Burren to be wild!

The Authors at Lough Bunny

The Authors at Lough Bunny

Brendan Hennessy, Cormac O’Mathuna and Patsy McQuinn update us on the recent Burren fieldtrip (AE4012).

At the end of September we spent a few days in the Burren Co. Clare – a limestone landscape which is unique in that plants usually found continents apart grow side by side in this karstic region. Our purpose in the Burren was to construct a sustainable management plan for the National Park and surrounding S.A.C’s by doing baseline studies over 3 days.

When you first gaze upon the Burren you feel a sense of isolation in the sparse and cold landscape with a complex grey complexion. However, on this fieldtrip we have become closer to this landscape that our people have walked before us. The impact and importance of the Burren cannot be measured by any earthly scale.

When considering conservation there should be no distinction between science and philosophy as conservation is not a clear cut science. Professor Matthijs Schouten taught us the “middle road” when tackling these complicated conservation issues.

When not racking our brains with profound philosophical thoughts, we were battling each other for “Raspberry- Mint” ice-cream in Cassidy’s bar, in which a native Burren dweller served us whiskeys that we presumed were older than herself.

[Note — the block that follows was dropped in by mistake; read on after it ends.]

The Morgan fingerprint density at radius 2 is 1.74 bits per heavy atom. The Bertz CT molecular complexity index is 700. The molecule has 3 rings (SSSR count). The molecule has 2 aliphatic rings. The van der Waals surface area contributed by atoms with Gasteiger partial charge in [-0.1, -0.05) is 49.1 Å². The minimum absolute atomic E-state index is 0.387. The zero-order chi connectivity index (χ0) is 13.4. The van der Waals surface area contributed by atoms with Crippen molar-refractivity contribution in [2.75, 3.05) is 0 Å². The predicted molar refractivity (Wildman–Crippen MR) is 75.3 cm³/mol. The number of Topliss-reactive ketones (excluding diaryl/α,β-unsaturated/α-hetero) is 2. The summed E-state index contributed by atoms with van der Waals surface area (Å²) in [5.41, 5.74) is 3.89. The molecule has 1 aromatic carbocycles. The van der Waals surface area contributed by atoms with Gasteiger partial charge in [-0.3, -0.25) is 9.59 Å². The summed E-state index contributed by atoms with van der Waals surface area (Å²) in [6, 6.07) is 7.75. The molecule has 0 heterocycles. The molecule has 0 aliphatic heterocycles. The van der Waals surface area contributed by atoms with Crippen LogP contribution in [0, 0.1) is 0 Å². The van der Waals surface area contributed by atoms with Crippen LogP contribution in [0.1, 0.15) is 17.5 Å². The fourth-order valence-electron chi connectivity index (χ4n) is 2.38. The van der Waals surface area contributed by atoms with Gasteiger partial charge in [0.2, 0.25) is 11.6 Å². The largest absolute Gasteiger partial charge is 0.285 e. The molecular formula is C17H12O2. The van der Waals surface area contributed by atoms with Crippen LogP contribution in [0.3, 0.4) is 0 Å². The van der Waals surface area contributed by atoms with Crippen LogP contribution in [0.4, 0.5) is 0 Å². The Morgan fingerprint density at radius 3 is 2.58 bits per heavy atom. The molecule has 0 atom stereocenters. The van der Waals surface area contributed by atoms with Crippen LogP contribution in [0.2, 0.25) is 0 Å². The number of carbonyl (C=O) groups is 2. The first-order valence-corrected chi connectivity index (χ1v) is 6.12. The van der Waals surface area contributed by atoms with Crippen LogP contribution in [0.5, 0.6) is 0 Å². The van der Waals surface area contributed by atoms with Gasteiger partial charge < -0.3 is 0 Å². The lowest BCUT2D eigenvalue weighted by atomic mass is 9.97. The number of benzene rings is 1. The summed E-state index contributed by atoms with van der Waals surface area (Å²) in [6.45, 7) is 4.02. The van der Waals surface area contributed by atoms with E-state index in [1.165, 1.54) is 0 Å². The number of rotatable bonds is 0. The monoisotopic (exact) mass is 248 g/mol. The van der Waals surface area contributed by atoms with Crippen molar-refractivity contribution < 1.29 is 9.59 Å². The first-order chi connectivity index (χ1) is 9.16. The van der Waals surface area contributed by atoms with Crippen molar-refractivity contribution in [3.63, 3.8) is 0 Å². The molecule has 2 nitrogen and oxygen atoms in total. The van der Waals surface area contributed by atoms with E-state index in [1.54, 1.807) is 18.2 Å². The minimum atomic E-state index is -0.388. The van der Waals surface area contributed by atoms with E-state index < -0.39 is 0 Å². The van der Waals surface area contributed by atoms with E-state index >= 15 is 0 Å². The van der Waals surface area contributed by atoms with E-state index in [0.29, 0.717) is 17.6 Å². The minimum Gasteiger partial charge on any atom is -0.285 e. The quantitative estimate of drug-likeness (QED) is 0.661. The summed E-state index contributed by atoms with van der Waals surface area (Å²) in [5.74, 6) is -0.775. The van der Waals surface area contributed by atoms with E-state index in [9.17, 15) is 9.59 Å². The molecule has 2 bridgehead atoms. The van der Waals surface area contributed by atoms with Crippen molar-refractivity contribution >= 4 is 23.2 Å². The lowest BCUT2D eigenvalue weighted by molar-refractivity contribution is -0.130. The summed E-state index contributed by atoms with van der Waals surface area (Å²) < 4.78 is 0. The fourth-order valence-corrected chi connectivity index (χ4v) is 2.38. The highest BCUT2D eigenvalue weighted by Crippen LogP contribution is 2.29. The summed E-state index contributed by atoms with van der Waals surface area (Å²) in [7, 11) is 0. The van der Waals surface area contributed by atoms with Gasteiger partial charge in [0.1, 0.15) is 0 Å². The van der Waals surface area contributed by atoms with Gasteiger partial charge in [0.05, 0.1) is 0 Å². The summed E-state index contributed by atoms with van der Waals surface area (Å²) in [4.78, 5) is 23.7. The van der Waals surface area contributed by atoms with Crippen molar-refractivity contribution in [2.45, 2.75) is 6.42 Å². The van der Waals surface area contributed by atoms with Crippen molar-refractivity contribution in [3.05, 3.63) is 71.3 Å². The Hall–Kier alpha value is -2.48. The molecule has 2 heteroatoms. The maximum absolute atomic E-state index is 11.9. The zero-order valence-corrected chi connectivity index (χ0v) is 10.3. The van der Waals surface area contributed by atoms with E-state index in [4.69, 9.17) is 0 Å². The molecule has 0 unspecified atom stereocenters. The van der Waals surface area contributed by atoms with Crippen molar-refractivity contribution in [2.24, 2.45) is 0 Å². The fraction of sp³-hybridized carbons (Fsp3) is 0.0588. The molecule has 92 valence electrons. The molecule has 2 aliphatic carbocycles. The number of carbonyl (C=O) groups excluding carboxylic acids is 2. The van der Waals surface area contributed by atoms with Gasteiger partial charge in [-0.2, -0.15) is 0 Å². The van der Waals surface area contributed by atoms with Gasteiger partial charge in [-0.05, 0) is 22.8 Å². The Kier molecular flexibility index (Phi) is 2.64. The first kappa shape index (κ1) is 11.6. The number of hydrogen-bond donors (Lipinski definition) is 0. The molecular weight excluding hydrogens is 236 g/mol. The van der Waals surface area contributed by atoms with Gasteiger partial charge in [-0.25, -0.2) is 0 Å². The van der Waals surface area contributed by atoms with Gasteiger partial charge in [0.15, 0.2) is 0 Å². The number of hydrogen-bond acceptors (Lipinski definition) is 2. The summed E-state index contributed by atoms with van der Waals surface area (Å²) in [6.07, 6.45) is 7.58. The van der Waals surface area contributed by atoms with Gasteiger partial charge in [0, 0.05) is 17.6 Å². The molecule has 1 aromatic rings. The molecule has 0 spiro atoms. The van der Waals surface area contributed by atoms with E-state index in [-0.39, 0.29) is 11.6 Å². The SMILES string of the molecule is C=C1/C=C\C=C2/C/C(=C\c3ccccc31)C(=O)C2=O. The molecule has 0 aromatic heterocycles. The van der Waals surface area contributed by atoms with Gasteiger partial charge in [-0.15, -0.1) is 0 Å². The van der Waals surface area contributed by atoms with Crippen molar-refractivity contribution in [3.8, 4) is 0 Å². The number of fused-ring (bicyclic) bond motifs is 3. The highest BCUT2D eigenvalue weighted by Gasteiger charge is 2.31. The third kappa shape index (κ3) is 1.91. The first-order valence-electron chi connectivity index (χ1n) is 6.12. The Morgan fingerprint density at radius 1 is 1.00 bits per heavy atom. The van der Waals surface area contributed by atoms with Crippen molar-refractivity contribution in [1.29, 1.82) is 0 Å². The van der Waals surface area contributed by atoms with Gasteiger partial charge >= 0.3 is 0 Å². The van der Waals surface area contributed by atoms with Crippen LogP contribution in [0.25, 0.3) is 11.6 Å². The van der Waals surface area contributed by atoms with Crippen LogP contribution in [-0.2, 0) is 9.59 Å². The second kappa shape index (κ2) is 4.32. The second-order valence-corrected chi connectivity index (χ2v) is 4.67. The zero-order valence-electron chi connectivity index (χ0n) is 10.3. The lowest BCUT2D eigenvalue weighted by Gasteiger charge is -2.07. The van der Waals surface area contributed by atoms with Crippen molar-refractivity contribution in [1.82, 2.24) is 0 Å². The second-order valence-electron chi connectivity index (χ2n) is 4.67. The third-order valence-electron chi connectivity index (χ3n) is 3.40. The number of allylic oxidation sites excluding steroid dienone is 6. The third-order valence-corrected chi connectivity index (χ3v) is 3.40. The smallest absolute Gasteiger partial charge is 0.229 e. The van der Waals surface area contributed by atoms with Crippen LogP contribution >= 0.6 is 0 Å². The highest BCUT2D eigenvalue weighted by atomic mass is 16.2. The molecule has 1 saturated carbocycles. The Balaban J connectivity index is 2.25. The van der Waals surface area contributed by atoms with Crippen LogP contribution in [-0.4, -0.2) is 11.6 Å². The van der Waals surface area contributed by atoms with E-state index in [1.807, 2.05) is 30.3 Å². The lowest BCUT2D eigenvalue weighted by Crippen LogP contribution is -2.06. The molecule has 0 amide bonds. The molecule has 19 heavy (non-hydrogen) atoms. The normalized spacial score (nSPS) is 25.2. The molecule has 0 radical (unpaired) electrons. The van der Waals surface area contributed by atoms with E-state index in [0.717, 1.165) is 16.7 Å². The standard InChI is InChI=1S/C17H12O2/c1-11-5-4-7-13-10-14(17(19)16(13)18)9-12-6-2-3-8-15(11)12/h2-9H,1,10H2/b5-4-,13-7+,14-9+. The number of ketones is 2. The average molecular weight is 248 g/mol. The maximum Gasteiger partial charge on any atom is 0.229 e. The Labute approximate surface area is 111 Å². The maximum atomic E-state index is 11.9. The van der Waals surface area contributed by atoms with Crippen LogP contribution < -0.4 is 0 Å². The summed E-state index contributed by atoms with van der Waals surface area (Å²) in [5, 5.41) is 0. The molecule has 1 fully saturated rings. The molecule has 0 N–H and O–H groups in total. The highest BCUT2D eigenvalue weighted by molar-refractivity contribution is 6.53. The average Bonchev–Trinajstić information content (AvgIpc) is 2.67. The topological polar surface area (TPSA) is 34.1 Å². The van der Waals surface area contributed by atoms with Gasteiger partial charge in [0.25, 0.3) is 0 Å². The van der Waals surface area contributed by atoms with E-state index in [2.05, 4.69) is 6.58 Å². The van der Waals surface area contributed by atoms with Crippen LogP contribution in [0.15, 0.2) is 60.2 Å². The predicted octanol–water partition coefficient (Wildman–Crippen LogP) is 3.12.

Burren pavementSpirits were kept high throughout the trip by the ideal weather conditions and the ever informative and enthusiastic staff from UCC which included the passionate  Matthijs Schouten, the lovely Fidelma Butler, the Bullet Padraig Whelan, the frank Frank Morrissey and “Billy no friends” tick infested Ben. All would not have been possible without Victor, Captain of our wagon (a.k.a.the bus driver), who kindly reminded us of Cork’s hurling defeat first thing Sunday morning!

Our hope is that the rich cultural heritage can be preserved along with the ageless beauty of this land.

Lough Bunny

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